|Articles, Canada, Identity Development/Psychology, Media Archive, United States on 2014-10-21 18:55Z by Steven|
Benjamin Balas, Assistant Professor of Psychology
North Dakota State University
Jessie Peissig, Associate Professor of Psychology
California State University, Fullerton
Margaret Moulson, Assistant Professor & Director of Psychological Science Training
Ryerson University, Toronto, Ontario, Canada
- We examined how children and adults use shape and skin tone to recognize faces.
- Participants judged face similarity within multiple race categories.
- We used graphics techniques to match face shape and color in test faces.
- Use of face shape depends on age and stimulus race.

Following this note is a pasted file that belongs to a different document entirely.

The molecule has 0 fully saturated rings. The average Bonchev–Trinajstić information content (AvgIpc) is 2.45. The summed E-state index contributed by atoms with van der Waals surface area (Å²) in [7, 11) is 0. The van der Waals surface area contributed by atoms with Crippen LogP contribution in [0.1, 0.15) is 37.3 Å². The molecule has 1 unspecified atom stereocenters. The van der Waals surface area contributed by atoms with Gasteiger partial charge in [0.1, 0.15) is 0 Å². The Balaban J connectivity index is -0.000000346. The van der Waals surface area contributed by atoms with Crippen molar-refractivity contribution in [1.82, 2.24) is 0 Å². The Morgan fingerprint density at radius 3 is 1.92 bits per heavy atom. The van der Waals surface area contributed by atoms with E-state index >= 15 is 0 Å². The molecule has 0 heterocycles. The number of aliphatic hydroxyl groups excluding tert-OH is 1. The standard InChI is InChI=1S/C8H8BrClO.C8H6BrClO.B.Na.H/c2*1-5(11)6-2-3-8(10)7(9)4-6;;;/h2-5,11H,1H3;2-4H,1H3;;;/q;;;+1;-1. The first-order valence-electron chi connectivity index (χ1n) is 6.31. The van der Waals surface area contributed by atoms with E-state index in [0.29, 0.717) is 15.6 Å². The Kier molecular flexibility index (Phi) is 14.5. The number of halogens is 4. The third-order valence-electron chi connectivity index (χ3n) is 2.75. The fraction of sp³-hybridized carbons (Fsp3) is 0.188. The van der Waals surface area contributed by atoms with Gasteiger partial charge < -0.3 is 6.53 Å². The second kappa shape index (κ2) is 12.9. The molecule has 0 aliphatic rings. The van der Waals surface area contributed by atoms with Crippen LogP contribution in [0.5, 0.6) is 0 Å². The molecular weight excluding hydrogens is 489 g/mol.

Both face shape and pigmentation are diagnostic cues for face identification and categorization. In particular, both shape and pigmentation contribute to observers’ categorization of faces by race. Although many theoretical accounts of the behavioral other-race effect either explicitly or implicitly depend on differential use of visual information as a function of category expertise, there is little evidence that observers do in fact differentially rely on distinct visual cues for own- and other-race faces. In the current study, we examined how Asian and Caucasian children (4–6 years of age) and adults use three-dimensional shape and two-dimensional pigmentation to make similarity judgments of White, Black, and Asian faces. Children in this age range are capable of making category judgments about race but also are sufficiently plastic with regard to the behavioral other-race effect that it seems as though their representations of facial appearance across different categories are still emerging. Using a simple match-to-sample similarity task, we found that children tend to use pigmentation to judge facial similarity more than adults and also that own-group versus other-group category membership appears to influence how quickly children learn to use shape information more readily. Therefore, we suggest that children continue to adjust how different visual information is weighted during early and middle childhood and that experience with faces affects the speed at which adult-like weightings are established.
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